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In 2015, at the peak of the DTC startup boom, Inc. ran a story about a growing trend in the business world: more and more clients were offering creative agencies equity as partial or total payment for their work. It weighed the pros and cons on both sides of the relationship, citing successes like Red Antler’s investment/brand identity work for mattress brand Casper and Gin Lane’s bet on Harry’s. By now, both brands are household names for anyone who shops at Target. The agencies, too, have gone on to be successful in different ways. For each creative agency, it raised their profile to take a stake in—and not just work for—companies that hit it big.

While it’s hard to know just how much these agencies made from their investments, the paths they’ve taken since indicate a certain amount of freedom. In 2019, Red Antler expanded its brand services empire with Good Moose, a performance marketing agency. That same year, Gin Lane shuttered its branding agency altogether to become a consumer goods brand. 

In her 2020 book Obsessed: Building a Brand People Love From Day One, Red Antler co-founder and chief brand officer Emily Heyward emphasizes the importance of taking the time and money to really figure out the look, feel, and personality of a brand before launch. That principle is now so commonly accepted that it’s easy to forget that there was a time not so long ago when branding was thought of as secondary to product. It’s a shift in thinking that’s given creative agencies that specialize in early-stage companies a lot more power than they once had, both in terms of client relationships and overall influence across industries.  

Startup culture is predicated on the idea that workers are best incentivized by the opportunity to get in on the proverbial ground floor and, potentially, earn more than a mere salary. Many entry-level and C-suite employees log long hours and years for companies whose compensation packages include equity, and the unguaranteed promise of delayed, post-acquisition gratification. But in the changing power dynamics of today’s work culture, that long-term, high-risk investment, seems less desirable.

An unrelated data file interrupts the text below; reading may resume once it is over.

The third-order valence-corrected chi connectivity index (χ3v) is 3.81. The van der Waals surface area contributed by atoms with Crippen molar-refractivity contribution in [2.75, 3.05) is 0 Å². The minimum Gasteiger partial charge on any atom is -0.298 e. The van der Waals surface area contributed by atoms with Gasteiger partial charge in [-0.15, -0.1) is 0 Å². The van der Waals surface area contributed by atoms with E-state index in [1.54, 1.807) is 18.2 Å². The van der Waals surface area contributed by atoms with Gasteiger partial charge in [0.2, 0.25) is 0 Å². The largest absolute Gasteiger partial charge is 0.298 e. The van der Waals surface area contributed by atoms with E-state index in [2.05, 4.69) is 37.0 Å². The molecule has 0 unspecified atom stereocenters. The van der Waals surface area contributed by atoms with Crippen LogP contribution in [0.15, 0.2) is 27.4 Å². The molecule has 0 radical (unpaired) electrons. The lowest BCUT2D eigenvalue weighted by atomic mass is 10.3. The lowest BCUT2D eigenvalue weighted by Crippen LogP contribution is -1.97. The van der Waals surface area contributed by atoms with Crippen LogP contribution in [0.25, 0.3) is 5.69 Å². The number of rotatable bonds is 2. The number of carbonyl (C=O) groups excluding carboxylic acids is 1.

It’s funny, then, that the practice of accepting equity as payment only seems to have grown among smaller agencies in recent years. Day Job, a Los Angeles-based studio that branded mainstream successes like Fly by Jing and Recess, describes itself as “a company of designers and developers and writers offering multidisciplinary creative services in exchange for money and sometimes equity.” It was founded in 2018, a year after Alex Ostroff founded St. Urbain, a New York-based branding and design agency that focuses on consumer packaged goods and restaurants. The first time a client asked to pay in equity instead of the agency’s usual fee came a year into his business. Ostroff passed. The project was brand identity for a now-defunct food hall in Manhattan, so the hunch was valuable. 

Ostroff didn’t seriously consider equity payment options again until last year, when he was approached by friends in the food world (including Phil Toronto of VaynerFund and Colin Camac, former restauranteur) who were interested in starting an NFT brand for restaurants. Would he be interested in doing the branding in exchange for a partnership? That project became Front of House (FOH), a platform for “Off-Menu Digital Collectibles,” which launched in May. So far, Ostroff is liking the freedom equity provides, despite its risks. “I’m a part-owner of the company, which means that on anything creative, I have 100% say,” Ostroff says. “So, as a selfish creative, that is the most fun to me.”